Analphoid marker chromosome in a patient with hyper-IgE syndrome, autism, and mild mental retardation

Bodo Grimbacher, Amalia S. Dutra, Steven M. Holland, Roxanne E. Fischer, Maryland Pao, John I. Galliti, Jennifer M. Puck

Research output: Contribution to journalArticlepeer-review

Abstract

Hyper-IgE syndrome with recurrent infections (HIES) is a primary immunodeficiency disease characterized by recurrent skin and lung abscesses and extreme elevations of serum IgE, but also involving dentition, bones, and connective tissue. Although the etiology of HIES is unknown, autosomal dominant inheritance has been observed in multiple kindreds. A 17 year old male with sporadic HIES, autism, and mild mental retardation was found to have a supernumerary marker chromosome in peripheral blood lymphocytes and skin fibroblasts. Microdissection and FISH analysis of the marker chromosome showed that it was derived from a small interstitial deletion of one homologue of chromosome 4q21. Lack of hybridization of probes specific for telomeres and alphoid centromeres, including a centromere 4 specific probe, established that the marker was an analphoid ring chromosome. Comparative genotyping of transformed B-cell subclones with (M+) and without (M–) the marker chromosome showed loss of the maternal alleles in M– cells between markers D4S1569 and D4S3010. FISH using YAC clones from 4q21 confirmed the size and location of the interstitial deletion. Thus our patient’s phenotypes were associated with de novo formation of a marker chromosome containing 15–20 cM of DNA deleted from his maternally derived chromosome 4. Proximal chromosome 4q therefore is a candidate region for disease genes for both HIES and autism. Identification of genes disrupted or lost during the formation of the marker chromosome as well as linkage studies in kindreds with HIES or autism may help us to understand the etiology of these complex phenotypes.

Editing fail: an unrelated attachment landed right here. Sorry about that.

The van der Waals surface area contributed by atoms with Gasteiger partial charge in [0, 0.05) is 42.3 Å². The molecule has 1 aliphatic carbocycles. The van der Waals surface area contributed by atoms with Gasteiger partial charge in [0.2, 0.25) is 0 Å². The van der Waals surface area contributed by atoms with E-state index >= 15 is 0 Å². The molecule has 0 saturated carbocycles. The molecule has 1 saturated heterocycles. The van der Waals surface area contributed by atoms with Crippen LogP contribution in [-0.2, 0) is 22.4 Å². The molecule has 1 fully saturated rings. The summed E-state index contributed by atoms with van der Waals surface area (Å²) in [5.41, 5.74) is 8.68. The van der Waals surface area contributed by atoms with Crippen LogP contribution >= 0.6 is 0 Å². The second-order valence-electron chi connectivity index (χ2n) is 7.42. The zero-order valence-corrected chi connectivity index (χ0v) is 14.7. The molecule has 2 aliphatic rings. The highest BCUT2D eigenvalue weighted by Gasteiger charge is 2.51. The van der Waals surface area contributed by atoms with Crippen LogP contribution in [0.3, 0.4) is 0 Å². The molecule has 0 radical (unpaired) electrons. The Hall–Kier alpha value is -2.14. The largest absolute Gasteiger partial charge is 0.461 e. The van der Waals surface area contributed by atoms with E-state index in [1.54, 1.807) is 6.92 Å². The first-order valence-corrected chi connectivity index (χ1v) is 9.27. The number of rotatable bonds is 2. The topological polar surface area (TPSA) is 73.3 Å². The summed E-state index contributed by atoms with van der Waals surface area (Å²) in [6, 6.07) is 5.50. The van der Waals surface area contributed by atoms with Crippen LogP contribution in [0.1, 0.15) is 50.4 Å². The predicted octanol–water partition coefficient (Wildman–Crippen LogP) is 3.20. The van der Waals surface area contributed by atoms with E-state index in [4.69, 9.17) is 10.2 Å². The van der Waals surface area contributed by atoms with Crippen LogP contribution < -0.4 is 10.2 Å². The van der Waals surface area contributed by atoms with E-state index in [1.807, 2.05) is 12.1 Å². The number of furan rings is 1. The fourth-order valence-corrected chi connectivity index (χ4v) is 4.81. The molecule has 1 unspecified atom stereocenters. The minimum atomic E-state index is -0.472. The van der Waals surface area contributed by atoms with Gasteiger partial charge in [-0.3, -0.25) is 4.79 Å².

Original languageEnglish (US)
Pages (from-to)213-218
Number of pages6
JournalGenetics in Medicine
Volume1
Issue number5
DOIs
StatePublished - 1999

Keywords

  • Analphoid
  • Centromere
  • Chromosome 4q21
  • Immunodeficiency
  • Immunoglobulin E
  • Interstitial deletion
  • Job syndrome
  • Marker ring chromosome

ASJC Scopus subject areas

  • Genetics(clinical)

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